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March 31, 2016

E. E. Cummings, poet and poignant powerhouse wrote simply, “It takes courage to grow up and become who you really are.”

And I think homeboy had a lot of wisdom. I would add to that, it takes courage to grow up and purposely shape a life that reflects what’s really important. It’s easier and yes, less courageous, to go with the flow. I think God is good to give us flashes of eternal perspective and reminds us when we stray from it (which is probably multiple times a day) or when we just become stagnant. The reminders can come through a birth, a death, feelings of quiet peace and clarity, the examples of others. We’re reminded through the joys and the tragedies of life what really, really matters.

I think that’s kind of the point of all it.

So, let’s get real for a minute. I’ve been struggling for quite a few months with my job. Let’s be clear – it’s a fabulous job and it’s been good to me for over a year. Like any job, there have been stresses and cons, but the good has definitely outweighed the bad. I like the people I work with. I laugh at work. I love talking with our cute patients (especially the elderly ones, like the other day when a sweet old man had a dog bark as his ring tone and couldn’t hear it WOOFING in his pocket, and we loved him more than anything). I also like the crazy ones, because as MORTIFYING as it is to have someone bring a brown paper bag of  THEIR OWN POOP in out of “curiosity” and slap it on the front desk uninvited, it makes for a great story after. :/ I love seeing people helped and healed. This job has accommodated my changing school schedule over multiple semesters; it’s brought us income and opportunity. It’s been good.

But towards the beginning of the year, I started to feel like the stresses and busyness shaping my life each day no longer reflected the things most important to me. I didn’t feel like myself. I felt like walking STRESS. A year from graduation, suddenly I had so much more to do, more people to meet with, more things to plan, and not enough time outside of my class/work schedule to do it.  It was also harder to find time to get to the temple, or drop by to see a friend, or write a nice note, or do something that came to mind to make Cody’s day easier. It was harder to have good scripture study, meaningful prayer, to recognize the lessons God had for me in days that started to feel constantly overwhelmed. And I think I knew those feelings meant that, while this job had fit my needs for so long, it was maybe time to move on. I didn’t want to do too many things and none of them well, and I especially didn’t want to miss opportunities with my education. But A) change freaks me out, and B) change freaks me out, and C) why change a good thing, CHANGE FREAKS ME OUT.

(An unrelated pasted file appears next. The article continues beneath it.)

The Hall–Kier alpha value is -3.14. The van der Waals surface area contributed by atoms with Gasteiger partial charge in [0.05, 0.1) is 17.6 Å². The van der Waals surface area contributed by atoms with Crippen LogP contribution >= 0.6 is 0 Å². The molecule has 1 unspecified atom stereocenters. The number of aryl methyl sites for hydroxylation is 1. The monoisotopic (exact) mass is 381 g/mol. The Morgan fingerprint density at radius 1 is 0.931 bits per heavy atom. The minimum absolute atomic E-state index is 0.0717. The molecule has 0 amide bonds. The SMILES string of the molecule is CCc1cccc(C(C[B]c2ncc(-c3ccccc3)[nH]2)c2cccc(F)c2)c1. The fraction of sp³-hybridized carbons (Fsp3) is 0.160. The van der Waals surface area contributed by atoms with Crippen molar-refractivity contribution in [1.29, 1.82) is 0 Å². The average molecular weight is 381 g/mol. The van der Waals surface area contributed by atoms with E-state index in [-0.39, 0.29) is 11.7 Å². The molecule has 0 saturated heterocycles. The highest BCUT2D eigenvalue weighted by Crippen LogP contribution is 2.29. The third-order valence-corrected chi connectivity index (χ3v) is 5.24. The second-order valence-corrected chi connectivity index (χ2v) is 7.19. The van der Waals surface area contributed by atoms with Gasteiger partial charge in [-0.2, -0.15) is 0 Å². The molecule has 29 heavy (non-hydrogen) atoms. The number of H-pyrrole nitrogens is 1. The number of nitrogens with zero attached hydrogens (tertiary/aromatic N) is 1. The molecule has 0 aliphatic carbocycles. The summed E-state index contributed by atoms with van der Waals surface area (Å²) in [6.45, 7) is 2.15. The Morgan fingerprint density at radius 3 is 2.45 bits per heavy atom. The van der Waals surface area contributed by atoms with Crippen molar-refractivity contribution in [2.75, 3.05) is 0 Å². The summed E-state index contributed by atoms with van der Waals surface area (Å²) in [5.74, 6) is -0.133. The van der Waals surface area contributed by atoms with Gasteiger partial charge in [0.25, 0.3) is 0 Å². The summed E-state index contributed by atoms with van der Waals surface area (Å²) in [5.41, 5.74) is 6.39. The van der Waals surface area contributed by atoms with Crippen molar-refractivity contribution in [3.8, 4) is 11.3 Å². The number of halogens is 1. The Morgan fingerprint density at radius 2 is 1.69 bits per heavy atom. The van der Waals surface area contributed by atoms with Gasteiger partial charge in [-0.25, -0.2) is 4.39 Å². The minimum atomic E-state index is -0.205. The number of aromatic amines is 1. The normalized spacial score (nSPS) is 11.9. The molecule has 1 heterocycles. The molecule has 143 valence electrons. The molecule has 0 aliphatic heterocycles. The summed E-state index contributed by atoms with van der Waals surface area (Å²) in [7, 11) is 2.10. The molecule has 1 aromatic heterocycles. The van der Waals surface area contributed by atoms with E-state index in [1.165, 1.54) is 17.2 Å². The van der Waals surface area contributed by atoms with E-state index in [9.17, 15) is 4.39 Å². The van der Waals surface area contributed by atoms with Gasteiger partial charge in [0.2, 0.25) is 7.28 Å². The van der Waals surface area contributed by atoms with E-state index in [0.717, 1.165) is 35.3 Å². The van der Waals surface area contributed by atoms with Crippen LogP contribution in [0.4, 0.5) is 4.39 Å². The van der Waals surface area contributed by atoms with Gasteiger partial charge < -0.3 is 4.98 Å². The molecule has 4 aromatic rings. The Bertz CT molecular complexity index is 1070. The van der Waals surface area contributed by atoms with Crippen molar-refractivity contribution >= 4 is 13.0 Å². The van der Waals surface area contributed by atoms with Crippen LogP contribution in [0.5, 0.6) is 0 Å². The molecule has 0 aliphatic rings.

So a few things happened.

The first thing being, I watched my mom take a step back from working full-time to part-time as a nurse at the hospital where she’s been for as long as I can remember. And while I won’t get into that too much, because that experience is her’s, I will say that watching her do that has been an incredible blessing to me. The courage she had (E. E. Cummings style!) to make the move to adjust something that had been so set for so long has made me admire her and love her all over again.  She had courage to act so she could have the freedom and time to be who she really is and have days filled with things that are eternally important, and that makes me proud to be her kid. YO DON’T GET ME STARTED ON LYNETTE BALLIF.